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Advantages and Disadvantages of Dual Subject Degrees: Are Joint Degrees Worth it?

By Edited Jun 5, 2015 1 0

If you are thinking of applying to university and unsure as to what degree subject to take, and are weighing up the possibility of one subject or the other or even considering taken both as a joint degree but are unsure as to whether the joint degree is worth it? And whether the joint degree holds the same kind of prospects as a single degree or any general questions you have on a double subject degree etc.

Then hopefully here, this article will clear up some of the advantages and disadvantages of a dual university degree and that this article will be able to answer at least some of your questions on potentially carrying out a joint degree rather by compariring it a single subject one.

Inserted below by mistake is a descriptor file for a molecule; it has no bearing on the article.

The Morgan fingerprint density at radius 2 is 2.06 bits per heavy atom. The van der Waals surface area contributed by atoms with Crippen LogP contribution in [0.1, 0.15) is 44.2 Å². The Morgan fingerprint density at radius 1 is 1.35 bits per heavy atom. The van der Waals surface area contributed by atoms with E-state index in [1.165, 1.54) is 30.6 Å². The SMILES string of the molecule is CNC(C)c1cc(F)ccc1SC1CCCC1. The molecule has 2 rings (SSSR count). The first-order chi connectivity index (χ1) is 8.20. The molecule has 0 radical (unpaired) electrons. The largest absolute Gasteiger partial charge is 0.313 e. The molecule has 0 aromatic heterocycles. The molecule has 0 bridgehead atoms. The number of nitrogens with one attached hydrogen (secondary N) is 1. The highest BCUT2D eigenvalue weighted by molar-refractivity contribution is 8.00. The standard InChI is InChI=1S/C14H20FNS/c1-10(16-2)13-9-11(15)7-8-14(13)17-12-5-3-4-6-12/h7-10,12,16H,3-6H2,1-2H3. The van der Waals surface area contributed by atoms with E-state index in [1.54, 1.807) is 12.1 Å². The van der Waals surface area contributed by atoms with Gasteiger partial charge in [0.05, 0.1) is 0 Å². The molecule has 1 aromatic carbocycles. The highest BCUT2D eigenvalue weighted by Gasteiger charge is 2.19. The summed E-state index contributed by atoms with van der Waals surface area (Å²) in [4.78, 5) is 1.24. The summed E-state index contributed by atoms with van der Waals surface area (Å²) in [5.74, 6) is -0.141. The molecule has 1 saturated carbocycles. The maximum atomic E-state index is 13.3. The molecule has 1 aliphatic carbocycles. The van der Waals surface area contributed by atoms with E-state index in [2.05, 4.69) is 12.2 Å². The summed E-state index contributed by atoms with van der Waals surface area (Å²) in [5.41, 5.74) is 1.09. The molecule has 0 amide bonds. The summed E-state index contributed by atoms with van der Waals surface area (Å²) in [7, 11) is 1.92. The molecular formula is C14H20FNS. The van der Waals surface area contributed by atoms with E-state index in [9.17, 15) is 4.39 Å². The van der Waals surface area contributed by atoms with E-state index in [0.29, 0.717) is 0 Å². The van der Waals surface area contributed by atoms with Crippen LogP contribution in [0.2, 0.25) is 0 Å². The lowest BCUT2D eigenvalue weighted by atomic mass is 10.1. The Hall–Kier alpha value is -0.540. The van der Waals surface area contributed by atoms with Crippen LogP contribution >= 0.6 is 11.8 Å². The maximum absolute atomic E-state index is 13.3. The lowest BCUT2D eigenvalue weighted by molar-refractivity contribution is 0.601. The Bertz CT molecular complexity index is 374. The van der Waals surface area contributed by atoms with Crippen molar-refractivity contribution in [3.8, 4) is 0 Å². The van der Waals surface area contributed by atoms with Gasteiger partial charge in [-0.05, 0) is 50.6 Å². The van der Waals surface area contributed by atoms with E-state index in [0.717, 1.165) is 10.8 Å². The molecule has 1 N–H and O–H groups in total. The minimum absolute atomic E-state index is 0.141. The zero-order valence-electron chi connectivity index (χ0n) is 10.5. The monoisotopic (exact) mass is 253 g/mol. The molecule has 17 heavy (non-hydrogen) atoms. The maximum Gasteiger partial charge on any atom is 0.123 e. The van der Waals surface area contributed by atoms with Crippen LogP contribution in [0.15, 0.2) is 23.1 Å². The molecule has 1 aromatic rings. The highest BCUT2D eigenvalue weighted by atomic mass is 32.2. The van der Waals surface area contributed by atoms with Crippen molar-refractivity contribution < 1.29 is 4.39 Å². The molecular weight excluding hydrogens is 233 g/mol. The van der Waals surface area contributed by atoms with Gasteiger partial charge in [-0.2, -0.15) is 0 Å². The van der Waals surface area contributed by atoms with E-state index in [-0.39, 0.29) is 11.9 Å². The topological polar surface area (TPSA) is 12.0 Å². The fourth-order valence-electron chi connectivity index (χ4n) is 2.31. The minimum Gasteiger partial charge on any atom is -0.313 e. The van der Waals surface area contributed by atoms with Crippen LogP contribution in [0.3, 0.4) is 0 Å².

You can then interpret yourself from this article whether taking the joint degree is a positive option for you to take or not. Bear in mind however, that the advantages and disadvantages of the dual degree below are mostly subjective and so different people have different views on what they feel are pros and what are cons. The article just aims to point out potential advantages and disadvantages that some people may have.

It will also depend on the two subjects that you are wanting to join, as some two subjects may perhaps be closely related e.g. physics and maths therefore some of the points may not apply, where as it would apply with subjects that can be described as being somewhat less relative to one another e.g. Art and Biology.

You also have to consider the university that they are at as well, as different higher education institutions will carry out things differently to other ones, some maybe more flexible than others, how intensive the courses is - again each of these factors are subjective.

Advantages of a Joint Degree